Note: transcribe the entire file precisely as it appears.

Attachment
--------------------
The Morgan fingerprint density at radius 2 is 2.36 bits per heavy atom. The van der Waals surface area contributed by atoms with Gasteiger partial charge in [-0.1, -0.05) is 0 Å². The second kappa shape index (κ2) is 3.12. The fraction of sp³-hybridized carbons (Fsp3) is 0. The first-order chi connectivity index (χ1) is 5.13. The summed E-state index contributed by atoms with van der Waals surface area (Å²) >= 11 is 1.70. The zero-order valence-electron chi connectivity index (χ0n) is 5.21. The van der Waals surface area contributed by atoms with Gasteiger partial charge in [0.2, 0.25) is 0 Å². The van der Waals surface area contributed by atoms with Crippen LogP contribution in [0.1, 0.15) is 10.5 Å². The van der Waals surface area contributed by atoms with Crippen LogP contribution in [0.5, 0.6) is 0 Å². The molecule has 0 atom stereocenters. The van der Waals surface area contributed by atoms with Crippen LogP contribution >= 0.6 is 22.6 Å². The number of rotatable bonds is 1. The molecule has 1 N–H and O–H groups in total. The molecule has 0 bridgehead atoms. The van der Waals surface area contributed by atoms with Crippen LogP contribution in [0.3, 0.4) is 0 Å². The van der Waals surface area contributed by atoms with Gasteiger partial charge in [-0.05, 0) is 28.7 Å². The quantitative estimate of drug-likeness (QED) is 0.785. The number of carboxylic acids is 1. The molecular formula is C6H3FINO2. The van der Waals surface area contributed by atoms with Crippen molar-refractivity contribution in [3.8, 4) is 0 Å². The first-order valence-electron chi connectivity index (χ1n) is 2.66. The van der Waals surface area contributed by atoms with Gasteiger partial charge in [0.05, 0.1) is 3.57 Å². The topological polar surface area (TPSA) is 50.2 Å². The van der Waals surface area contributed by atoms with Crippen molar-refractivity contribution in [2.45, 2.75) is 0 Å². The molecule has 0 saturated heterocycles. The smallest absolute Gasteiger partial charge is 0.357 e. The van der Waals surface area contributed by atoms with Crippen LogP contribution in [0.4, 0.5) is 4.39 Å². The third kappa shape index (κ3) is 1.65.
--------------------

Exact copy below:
The Morgan fingerprint density at radius 2 is 2.36 bits per heavy atom. The van der Waals surface area contributed by atoms with Gasteiger partial charge in [-0.1, -0.05) is 0 Å². The second kappa shape index (κ2) is 3.12. The fraction of sp³-hybridized carbons (Fsp3) is 0. The first-order chi connectivity index (χ1) is 5.13. The summed E-state index contributed by atoms with van der Waals surface area (Å²) >= 11 is 1.70. The zero-order valence-electron chi connectivity index (χ0n) is 5.21. The van der Waals surface area contributed by atoms with Gasteiger partial charge in [0.2, 0.25) is 0 Å². The van der Waals surface area contributed by atoms with Crippen LogP contribution in [0.1, 0.15) is 10.5 Å². The van der Waals surface area contributed by atoms with Crippen LogP contribution in [0.5, 0.6) is 0 Å². The molecule has 0 atom stereocenters. The van der Waals surface area contributed by atoms with Crippen LogP contribution >= 0.6 is 22.6 Å². The number of rotatable bonds is 1. The molecule has 1 N–H and O–H groups in total. The molecule has 0 bridgehead atoms. The van der Waals surface area contributed by atoms with Crippen LogP contribution in [0.3, 0.4) is 0 Å². The van der Waals surface area contributed by atoms with Gasteiger partial charge in [-0.05, 0) is 28.7 Å². The quantitative estimate of drug-likeness (QED) is 0.785. The number of carboxylic acids is 1. The molecular formula is C6H3FINO2. The van der Waals surface area contributed by atoms with Crippen molar-refractivity contribution in [3.8, 4) is 0 Å². The first-order valence-electron chi connectivity index (χ1n) is 2.66. The van der Waals surface area contributed by atoms with Gasteiger partial charge in [0.05, 0.1) is 3.57 Å². The topological polar surface area (TPSA) is 50.2 Å². The van der Waals surface area contributed by atoms with Crippen molar-refractivity contribution in [2.45, 2.75) is 0 Å². The molecule has 0 saturated heterocycles. The smallest absolute Gasteiger partial charge is 0.357 e. The van der Waals surface area contributed by atoms with Crippen LogP contribution in [0.4, 0.5) is 4.39 Å². The third kappa shape index (κ3) is 1.65.